“We have yet to see a contaminant with such a combination of dangerous attributes … This is truly unprecedented and likely to be the most expensive environmental hazard in history. Unless the manufacturers responsible for this pollution are held accountable, rate payers — who have also likely been exposed to the toxic chemical — will be the ones to bear the burden of billions of dollars needed to clean the contaminated water.”

The most common advanced systems for public utilities include reverse osmosis and granular activated carbon. But that’s not necessarily the end of the PFAS waste. Contaminated material must be disposed of in special landfills.

Drinking water from many public utilities in North Carolina have concentrations of PFAS above the EPA’s proposed regulatory levels.

Public drinking water in Brunswick County, which is upgrading its northwest plant, contains 7.48 ppt of PFOS, according to test results from last month.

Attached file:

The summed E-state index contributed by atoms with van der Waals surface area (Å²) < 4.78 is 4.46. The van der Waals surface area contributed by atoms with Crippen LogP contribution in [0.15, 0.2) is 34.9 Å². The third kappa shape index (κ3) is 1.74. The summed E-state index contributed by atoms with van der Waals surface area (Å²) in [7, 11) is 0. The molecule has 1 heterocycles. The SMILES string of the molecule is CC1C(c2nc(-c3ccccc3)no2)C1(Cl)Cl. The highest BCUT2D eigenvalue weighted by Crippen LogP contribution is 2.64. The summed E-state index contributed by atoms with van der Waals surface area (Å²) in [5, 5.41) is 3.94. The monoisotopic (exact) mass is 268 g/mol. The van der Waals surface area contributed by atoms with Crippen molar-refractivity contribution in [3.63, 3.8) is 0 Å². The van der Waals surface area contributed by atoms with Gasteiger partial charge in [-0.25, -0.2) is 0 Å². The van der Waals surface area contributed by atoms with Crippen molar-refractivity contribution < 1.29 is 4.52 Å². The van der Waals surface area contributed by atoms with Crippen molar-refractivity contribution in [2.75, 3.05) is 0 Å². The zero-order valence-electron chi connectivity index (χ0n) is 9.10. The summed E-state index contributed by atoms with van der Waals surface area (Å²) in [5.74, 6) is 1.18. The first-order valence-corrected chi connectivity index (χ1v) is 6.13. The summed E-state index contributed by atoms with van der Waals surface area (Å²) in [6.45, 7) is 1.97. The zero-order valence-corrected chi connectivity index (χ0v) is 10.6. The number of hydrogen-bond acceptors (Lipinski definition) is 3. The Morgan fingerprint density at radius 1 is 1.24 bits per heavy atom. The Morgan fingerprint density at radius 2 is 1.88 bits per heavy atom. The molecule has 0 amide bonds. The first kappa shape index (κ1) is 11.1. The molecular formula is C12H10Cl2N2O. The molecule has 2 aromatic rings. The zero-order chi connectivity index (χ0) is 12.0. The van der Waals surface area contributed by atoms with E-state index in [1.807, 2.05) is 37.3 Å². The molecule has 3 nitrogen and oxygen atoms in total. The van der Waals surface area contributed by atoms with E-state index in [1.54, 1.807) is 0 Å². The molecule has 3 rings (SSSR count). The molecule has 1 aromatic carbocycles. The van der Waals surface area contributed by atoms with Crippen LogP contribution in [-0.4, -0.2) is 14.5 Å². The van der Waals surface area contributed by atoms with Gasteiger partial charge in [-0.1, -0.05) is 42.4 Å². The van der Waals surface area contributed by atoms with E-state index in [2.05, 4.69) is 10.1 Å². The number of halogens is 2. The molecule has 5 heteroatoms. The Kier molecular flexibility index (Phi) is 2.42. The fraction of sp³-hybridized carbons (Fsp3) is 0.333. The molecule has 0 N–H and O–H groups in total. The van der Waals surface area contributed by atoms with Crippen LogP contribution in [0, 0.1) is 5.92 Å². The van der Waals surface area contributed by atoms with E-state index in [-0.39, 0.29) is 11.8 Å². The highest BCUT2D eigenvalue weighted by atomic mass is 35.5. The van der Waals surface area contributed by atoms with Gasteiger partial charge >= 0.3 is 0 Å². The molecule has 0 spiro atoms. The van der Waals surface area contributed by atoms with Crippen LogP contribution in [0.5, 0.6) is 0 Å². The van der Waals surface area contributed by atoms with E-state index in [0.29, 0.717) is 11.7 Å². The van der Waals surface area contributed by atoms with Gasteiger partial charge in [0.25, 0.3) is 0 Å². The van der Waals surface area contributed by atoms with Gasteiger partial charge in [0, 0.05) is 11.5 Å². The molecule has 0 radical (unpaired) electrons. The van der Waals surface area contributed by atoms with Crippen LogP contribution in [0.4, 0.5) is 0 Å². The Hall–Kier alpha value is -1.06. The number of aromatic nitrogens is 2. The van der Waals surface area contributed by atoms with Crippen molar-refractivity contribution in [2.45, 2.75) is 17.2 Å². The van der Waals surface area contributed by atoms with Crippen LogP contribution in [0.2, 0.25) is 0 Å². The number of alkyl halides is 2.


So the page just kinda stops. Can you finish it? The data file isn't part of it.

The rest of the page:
Likewise, PFBS and PFHxS were at 1.72 and 1.89 ppt, respectively.

And in 2019, the City of High Point had levels above the EPA’s proposed regulations, according to the NC PFAS Testing Network:

  • PFOA 4.4
  • PFOS 9.4
  • PFBS 3.9
  • PFHxS 10.1

For the PFOA and PFAS, the agency set an additional MCL goal of 0 ppt. MCLGs, are they’re known, are voluntary and non-enforceable. But they signal to the public that this is the level where no negative health effects are expected.

In other words, if an MCLG is 0 ppt, that means the compounds aren’t safe at any detectable level.

The EPA has set zero-level MCLGs for other well-known contaminants; lead, for example has a MCL of 5 parts per billion, but a MCL goal of zero.

For the other four compounds, the MCLG is 1 ppt.